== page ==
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Hanging Lake source water study highlights complex nature of canyon’s cave geology

Dave Woods, senior project scientist at Ozark Laboratories, installs charcoal samplers in Dead Horse Creek near Hanging Lake in September 2021.
White River National Forest/Courtesy photo

The shortest distance between the headwaters above the north rim of Glenwood Canyon and the canyon’s most iconic feature, Hanging Lake, is anything but a straight line.

Along the way, a portion of that water takes a detour underground through the canyon’s expansive karst system before making its way back to the surface.

How much of that groundwater ends up in Hanging Lake, and from where, versus how much flows into the lake directly from the surface are still questions to be answered, water scientist David Woods said. 



“It has been theorized that the water in Hanging Lake has been in the ground for a very long time, but what we’re seeing is that at least some of it has not been in the ground long before it enters the lake,” said Woods, who is leading a project to try to pinpoint Hanging Lake’s water sources. 

Woods and his team of researchers from Ozark Underground Laboratories, which specializes in tracing water sources, have released their initial findings in the study that began last fall following the devastating mud and debris flows in the canyon, which resulted from heavy rains over the 2020 Grizzly Creek burn scar.



“The Grizzly Creek Fire highlighted the need for the Forest to better understand the hydrology of the area to help protect the source water for Hanging Lake,” said Leanne Veldhuis, Eagle-Holy Cross District ranger, in a release announcing the source water study progress report. 

Researchers began a dye-tracing investigation last fall, establishing 11 dye-tracing stations at Hanging Lake and surrounding areas. Unique tracer dyes were then placed in three areas above Hanging Lake — the East and West forks of Deadhorse Creek, as well as the adjacent, but physically separate, French Creek drainage.

This spring, tracer dye introduced into the West Fork of Deadhorse Creek was detected in Hanging Lake, even though there is no surface connection between the two, Woods said.

Because the confluence between the West Fork and East Fork of Deadhorse Creek is below Hanging Lake, that finding establishes a groundwater connection between West Fork and the springs that supply water to Hanging Lake, he explained.

Surface water does enter Hanging Lake from the East Fork of Deadhorse Creek, where the nearby Bridal Veil Falls is located. However, dye introduced into that drainage was not detected in Hanging Lake or any of the sampling stations downstream in Deadhorse Creek, Woods said.

That may have been a result of the time of year, late in the summer season, when the initial dye research was conducted, he said.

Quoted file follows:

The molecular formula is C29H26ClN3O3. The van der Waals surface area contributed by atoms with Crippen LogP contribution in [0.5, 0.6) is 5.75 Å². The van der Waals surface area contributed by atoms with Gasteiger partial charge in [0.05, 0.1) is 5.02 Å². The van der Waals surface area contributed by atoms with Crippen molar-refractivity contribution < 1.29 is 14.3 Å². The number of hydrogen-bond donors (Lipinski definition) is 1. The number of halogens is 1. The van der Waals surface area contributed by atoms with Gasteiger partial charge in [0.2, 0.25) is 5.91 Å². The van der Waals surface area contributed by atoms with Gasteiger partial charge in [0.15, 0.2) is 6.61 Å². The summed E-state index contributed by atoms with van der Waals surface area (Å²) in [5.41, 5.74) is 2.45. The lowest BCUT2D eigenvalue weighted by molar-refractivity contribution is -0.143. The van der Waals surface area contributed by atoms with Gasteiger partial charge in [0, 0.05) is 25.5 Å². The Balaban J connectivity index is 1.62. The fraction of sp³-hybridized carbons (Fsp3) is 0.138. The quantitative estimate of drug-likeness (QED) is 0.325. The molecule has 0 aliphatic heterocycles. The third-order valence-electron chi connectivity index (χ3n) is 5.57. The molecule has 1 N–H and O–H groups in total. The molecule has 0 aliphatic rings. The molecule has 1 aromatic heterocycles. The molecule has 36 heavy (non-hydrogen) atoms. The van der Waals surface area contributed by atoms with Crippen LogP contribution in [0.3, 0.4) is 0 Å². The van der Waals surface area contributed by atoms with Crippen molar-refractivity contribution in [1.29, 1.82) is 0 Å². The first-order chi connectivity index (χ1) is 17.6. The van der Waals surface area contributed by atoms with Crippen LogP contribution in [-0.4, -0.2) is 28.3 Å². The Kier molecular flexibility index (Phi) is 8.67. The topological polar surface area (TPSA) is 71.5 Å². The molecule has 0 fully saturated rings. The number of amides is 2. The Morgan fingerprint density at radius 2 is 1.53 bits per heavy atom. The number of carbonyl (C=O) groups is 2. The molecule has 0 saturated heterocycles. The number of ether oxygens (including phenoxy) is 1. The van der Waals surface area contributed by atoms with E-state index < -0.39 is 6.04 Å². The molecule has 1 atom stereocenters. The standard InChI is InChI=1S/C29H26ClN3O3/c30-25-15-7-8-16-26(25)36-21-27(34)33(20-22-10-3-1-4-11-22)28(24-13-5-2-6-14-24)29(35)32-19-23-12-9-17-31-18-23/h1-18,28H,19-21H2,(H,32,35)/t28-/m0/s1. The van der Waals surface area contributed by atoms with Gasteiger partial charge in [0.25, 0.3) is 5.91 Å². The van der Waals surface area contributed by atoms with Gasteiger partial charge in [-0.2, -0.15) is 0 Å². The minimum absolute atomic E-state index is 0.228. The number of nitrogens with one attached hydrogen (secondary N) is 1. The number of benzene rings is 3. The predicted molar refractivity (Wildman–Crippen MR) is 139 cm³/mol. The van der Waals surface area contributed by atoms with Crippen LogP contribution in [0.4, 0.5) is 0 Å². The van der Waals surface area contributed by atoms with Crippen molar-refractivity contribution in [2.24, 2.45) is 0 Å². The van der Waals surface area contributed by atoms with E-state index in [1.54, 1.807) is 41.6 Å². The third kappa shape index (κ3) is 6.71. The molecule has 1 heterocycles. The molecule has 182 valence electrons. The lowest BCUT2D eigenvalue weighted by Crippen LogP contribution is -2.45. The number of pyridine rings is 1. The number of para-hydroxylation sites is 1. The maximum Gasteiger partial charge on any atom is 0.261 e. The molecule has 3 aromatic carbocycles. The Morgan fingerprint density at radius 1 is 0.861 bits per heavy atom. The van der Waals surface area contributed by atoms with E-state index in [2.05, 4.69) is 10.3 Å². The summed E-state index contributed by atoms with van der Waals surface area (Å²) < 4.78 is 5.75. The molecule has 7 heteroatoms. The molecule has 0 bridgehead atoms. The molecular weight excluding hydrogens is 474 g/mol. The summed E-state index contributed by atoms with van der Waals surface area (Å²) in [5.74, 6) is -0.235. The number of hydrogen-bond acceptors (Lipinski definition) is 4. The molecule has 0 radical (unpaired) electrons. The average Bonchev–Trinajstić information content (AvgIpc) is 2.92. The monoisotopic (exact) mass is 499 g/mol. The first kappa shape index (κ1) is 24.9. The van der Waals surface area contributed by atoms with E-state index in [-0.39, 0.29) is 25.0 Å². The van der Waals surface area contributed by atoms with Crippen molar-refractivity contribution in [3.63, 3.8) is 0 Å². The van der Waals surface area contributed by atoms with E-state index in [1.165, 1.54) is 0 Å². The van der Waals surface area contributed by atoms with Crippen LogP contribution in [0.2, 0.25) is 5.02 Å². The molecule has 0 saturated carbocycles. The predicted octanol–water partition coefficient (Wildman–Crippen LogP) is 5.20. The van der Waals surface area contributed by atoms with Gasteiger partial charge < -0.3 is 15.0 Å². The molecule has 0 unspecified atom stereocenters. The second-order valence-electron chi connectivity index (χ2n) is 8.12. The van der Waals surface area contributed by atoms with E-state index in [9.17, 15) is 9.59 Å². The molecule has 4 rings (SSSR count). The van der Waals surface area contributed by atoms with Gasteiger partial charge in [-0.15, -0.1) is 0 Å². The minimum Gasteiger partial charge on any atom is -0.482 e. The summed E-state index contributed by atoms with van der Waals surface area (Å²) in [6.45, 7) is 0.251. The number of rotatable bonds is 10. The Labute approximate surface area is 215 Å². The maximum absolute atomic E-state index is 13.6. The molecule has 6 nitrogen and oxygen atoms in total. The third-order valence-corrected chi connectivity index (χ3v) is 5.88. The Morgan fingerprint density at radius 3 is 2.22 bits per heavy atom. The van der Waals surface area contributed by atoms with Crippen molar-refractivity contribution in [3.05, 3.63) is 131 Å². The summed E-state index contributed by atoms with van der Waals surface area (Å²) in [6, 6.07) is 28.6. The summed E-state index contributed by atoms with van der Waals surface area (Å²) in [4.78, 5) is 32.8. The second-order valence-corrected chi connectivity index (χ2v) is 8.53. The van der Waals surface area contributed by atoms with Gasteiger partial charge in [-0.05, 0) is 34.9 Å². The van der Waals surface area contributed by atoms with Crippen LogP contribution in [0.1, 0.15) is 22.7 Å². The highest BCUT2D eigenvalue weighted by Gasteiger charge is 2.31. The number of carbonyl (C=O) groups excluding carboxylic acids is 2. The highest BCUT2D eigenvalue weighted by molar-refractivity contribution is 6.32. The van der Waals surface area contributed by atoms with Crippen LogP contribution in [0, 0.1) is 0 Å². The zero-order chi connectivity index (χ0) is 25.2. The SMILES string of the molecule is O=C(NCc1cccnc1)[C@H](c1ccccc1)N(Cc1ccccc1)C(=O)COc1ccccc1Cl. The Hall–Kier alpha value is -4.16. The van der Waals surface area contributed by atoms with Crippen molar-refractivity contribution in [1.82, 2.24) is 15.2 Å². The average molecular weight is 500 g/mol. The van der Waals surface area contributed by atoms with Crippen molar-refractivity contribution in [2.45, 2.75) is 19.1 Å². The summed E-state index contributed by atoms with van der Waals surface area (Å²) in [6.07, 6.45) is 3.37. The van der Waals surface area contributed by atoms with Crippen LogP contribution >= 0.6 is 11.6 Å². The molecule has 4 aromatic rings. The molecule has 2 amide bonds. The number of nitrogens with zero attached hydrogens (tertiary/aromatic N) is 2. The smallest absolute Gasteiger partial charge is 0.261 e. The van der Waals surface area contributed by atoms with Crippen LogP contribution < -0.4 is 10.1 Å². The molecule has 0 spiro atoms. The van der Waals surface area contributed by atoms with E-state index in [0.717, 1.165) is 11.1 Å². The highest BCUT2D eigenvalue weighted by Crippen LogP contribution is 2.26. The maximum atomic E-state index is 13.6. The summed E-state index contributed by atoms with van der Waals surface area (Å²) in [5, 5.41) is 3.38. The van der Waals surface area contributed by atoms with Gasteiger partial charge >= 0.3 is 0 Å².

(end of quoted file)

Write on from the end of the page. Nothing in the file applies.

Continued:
Interestingly, the study also established a groundwater connection from the East Fork of Deadhorse Creek to the neighboring French Creek drainage. That’s solely the result of groundwater flow between the two basins, Woods said.

“These preliminary results highlight the complexity of the cave and karst geology of this area, which contributes to Hanging Lake’s special features,” Woods said.

The study is being funded through the National Forest Foundation, and is meant to help the Forest Service employ measures to better protect Hanging Lake and other parts of the canyon during future wildfire and debris flow events, Veldhuis said. 

Woods and his team plan to return to the area in early August to expand the research sites into additional areas that could also contribute to the Hanging Lake source water.  

Among the things they hope to determine is the travel time for underground water from the West Fork drainage to Hanging Lake.

The straight-line distance between the West Fork dye introduction site and Hanging Lake is approximately 5.5 miles, with an approximate elevation change of 2,520 feet, Woods said.

By understanding the travel time for groundwater to reach the lake, researchers can then get a better sense of just how much water that comes into Hanging Lake is from underground and how much is from surface flow.

That can then help forest managers know better how to deal with wildfire and firefighting tactics, as well as mitigation for flood events, in order to protect Hanging Lake.

Placing dye tracers and samples in the water earlier in the summer should also result in research data this fall before the snow falls and streams freeze, Woods said. 

Although the mud flows last summer did not severely impact the lake itself, at least not in the short term, the trail leading to the lake was heavily damaged.

A temporary trail providing access to the lake on a permit basis was only just reopened June 25 after a near yearlong closure of the area.

The water source research team’s progress report can be found at http://www.fs.usda.gov/whiteriver.

Senior Reporter/Managing Editor John Stroud can be reached at 970-384-9160 or jstroud@postindependent.com.


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